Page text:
Tuesday Must Reads: Warriors’ New SF Arena Plan Still Faces Opposition; Climate Change Will Likely Fuel Monster Storms



Stories you shouldn’t miss:

1. The owners of the Golden State Warriors unveiled revised plans for a San Francisco arena in the hopes of easing opposition to their proposal, but groups that beat back another waterfront development last week say they will still fight to block the team’s scaled down plan, the Chron reports. The Warriors’ new proposal shrinks the height of the planned arena from 135 feet to 125 feet, but critics call the changes “window dressing” and note that they oppose an accompanying real estate development that would include a 175-foot-tall condo tower and two 105-foot-tall hotels. The team says it needs that development to finance the costs of building the new arena.

Typhoon Haiyan
  • Typhoon Haiyan
2. A draft report from the Nobel-Prize winning UN climate panel predicts that global warming will likely fuel larger storms this century, extended periods of drought, and intense heat waves, the LA Times$ reports. The disclosure of the draft report comes as the Philippines is struggling mightily to deal with the devastation caused by typhoon Haiyan, which killed more than 10,000 people and is believed to be one of the strongest storms ever to hit landfall. The draft climate report also predicts that hundreds of millions of people living in coastal areas around the globe will be flooded or displaced by rising sea levels.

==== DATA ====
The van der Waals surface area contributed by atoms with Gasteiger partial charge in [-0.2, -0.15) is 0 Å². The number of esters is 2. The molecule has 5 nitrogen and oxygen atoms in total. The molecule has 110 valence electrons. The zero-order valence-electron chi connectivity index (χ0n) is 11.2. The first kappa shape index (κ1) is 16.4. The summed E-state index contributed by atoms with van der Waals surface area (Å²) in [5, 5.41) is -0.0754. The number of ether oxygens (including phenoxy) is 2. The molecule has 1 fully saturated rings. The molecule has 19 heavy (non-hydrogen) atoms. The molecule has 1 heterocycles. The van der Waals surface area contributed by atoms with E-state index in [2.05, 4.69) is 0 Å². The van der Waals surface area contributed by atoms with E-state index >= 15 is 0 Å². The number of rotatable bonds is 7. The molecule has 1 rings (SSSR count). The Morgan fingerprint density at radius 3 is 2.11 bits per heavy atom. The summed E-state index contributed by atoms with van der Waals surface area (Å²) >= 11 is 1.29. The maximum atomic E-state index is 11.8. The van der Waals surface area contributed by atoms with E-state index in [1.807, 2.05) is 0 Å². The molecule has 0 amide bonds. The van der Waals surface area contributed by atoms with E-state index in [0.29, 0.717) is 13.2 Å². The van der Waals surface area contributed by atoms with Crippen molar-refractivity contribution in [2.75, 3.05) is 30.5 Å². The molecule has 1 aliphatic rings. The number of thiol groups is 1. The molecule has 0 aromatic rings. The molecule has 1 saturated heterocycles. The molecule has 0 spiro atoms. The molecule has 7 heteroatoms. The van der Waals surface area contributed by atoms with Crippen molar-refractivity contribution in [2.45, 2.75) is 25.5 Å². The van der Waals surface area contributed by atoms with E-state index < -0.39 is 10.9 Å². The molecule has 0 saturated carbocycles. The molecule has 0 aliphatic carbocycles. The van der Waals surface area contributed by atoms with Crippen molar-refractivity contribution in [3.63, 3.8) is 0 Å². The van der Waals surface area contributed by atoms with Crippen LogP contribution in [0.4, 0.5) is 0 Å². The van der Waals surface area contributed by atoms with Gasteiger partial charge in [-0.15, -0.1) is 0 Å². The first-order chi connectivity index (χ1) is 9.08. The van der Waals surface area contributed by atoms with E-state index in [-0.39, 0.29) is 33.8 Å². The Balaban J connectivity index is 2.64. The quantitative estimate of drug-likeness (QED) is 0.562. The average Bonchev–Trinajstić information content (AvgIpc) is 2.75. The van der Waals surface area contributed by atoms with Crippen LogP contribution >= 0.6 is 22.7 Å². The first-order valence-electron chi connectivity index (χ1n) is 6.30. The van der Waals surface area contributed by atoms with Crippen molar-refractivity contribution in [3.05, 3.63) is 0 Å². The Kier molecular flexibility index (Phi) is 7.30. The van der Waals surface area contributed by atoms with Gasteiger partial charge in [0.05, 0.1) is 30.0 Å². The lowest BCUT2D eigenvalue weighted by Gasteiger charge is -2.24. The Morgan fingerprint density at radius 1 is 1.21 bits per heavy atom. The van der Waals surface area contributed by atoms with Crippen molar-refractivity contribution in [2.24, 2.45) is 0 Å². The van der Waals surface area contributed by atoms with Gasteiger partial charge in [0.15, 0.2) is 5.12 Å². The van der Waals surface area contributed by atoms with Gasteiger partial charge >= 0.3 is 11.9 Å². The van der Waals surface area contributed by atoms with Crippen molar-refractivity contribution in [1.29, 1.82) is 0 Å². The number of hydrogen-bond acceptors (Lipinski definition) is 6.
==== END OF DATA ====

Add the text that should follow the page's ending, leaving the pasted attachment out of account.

3. San Francisco, meanwhile, has been unable to launch its groundbreaking renewable energy plan — known as CleanPowerSF — because of the political influence wielded by PG&E, environmentalists say, according the Chron.

4. The growth of so-called dark money spending by groups that do not have to disclose their donors could grow substantially in California because of a loophole in IRS rules that exempts ballot measure expenditures, News10 reports (via Rough & Tumble). Under IRS regulations, dark money groups cannot spend more than half of their revenues on politics — but that rule does not apply to ballot measure spending.

5. And a super-majority of Americans — 76 percent — supports raising the federal minimum wage to $9 an hour, but such a proposal has no chance of becoming law because of Republican opposition in the GOP-controlled House of Representatives, the Washington Post$ reports.

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